Newly Introduced Bill Extends Federal Whistleblower Protections to TSA Employees
This article features our client Jay Brainard and was originally published here.
On February 5, a group of senior Democrats in the United States House of Representatives reintroduced The Rights for the Transportation Security Administration Workforce Act. The Act would extend the federal workplace rights of Title 5 of the U.S. Code, which include whistleblower protections, to employees of the Transportation Security Administration (TSA).
Congress established the TSA in response to the terrorist attacks of September 11, 2001, and exempted the agency from Title 5 of the U.S. Code. The exemption granted the agency broad authority over its personal management system, such as determining employee pay and benefits and firing and disciplining workers. The newly introduced bill would require the TSA to conform to Title 5 personnel policies within 180 days of enactment, granting TSA employees the workplace rights and protections afforded to most other federal employees. The bill would therefore establish full federal sector collective bargaining rights for TSA employees and tie their pay to the General Schedule (though the bill stipulates that no employee’s pay will be reduced as part of the transition to the General Schedule pay scale).
By granting TSA employees Title 5 status, the bill would also extend the federal whistleblower protections established by the Whistleblower Protection Act (WPA) to TSA employees. These protections prohibit federal agencies from taking adverse action, such as termination or reassignment, against an employee in retaliation for the employee making a protected disclosure. Protected disclosures under the WPA are broadly defined and include reporting possible violations of the law, gross mismanagement or waste of funds, or abuse of authority. Under the WPA, federal employees may file retaliation claims with the independent Merit Systems Protection Board (MSPB). However, the current lack of quorum at the MSPB and the resulting massive backlog of cases has severely undermined these protections.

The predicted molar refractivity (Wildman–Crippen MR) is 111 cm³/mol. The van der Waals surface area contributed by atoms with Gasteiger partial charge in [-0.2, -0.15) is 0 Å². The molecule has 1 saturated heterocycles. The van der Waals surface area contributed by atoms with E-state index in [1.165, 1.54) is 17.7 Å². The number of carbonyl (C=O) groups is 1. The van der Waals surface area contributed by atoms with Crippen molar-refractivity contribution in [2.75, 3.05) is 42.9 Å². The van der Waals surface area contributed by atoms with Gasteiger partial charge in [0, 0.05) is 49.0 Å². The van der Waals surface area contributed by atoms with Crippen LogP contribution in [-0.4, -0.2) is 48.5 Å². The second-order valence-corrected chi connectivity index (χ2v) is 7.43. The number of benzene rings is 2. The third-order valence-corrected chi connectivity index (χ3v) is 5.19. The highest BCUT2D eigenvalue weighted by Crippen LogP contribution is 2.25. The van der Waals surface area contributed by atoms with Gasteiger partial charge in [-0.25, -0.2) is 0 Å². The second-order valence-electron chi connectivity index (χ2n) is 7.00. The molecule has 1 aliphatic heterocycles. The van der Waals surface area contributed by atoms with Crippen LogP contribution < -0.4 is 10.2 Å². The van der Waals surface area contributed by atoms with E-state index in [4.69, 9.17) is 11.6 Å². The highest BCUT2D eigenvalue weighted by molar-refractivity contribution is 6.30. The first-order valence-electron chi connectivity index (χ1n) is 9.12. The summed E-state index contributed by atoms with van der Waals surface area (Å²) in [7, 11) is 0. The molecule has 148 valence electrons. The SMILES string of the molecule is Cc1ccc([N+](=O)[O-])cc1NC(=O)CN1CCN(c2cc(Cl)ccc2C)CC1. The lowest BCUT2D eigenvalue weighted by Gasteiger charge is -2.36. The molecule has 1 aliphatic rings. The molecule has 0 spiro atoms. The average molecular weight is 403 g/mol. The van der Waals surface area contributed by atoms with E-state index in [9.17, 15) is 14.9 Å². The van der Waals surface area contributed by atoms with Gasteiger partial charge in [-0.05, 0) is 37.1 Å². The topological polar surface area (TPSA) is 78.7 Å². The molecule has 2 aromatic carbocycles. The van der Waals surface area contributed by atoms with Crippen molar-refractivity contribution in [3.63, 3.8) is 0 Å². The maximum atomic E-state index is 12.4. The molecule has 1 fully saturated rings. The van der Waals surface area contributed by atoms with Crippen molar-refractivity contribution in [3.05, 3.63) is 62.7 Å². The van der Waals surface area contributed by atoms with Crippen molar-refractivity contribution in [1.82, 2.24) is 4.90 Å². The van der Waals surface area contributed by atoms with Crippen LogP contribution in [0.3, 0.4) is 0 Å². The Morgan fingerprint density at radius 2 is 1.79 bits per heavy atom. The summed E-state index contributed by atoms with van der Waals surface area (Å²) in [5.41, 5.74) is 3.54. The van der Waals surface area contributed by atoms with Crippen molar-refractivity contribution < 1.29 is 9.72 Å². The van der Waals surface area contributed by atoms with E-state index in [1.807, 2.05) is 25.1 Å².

The bill was introduced by Representatives Bennie Thompson (D-MS), Rosa DeLauro, (D-CT), Peter DeFazio (D-OR), Carolyn Maloney (D-NY), Bonnie Watson Coleman (D-NJ), and Lucille Roybal-Allard (D-CA). A past version of the bill passed the House in March 2020 but was not approved by the Senate.
In a statement, Representative Thompson said: “[w]e owe it to the officers who serve on the front lines of our transportation systems and defend our country against threats to provide them with appropriate pay and protections. We also owe it to the flying public to continue to develop TSA into the professional, capable national security agency that Congress originally envisioned.”
Proponents of the Act have pointed to the ongoing COVID-19 pandemic as an urgent reason why TSA employees need Title 5 status. According to data released by the TSA, 6,570 TSA employees have contracted COVID-19 and 15 have died from the virus. In July, the TSA ordered new COVID-19 safety precautions for employees after meeting with whistleblower Jay Brainard.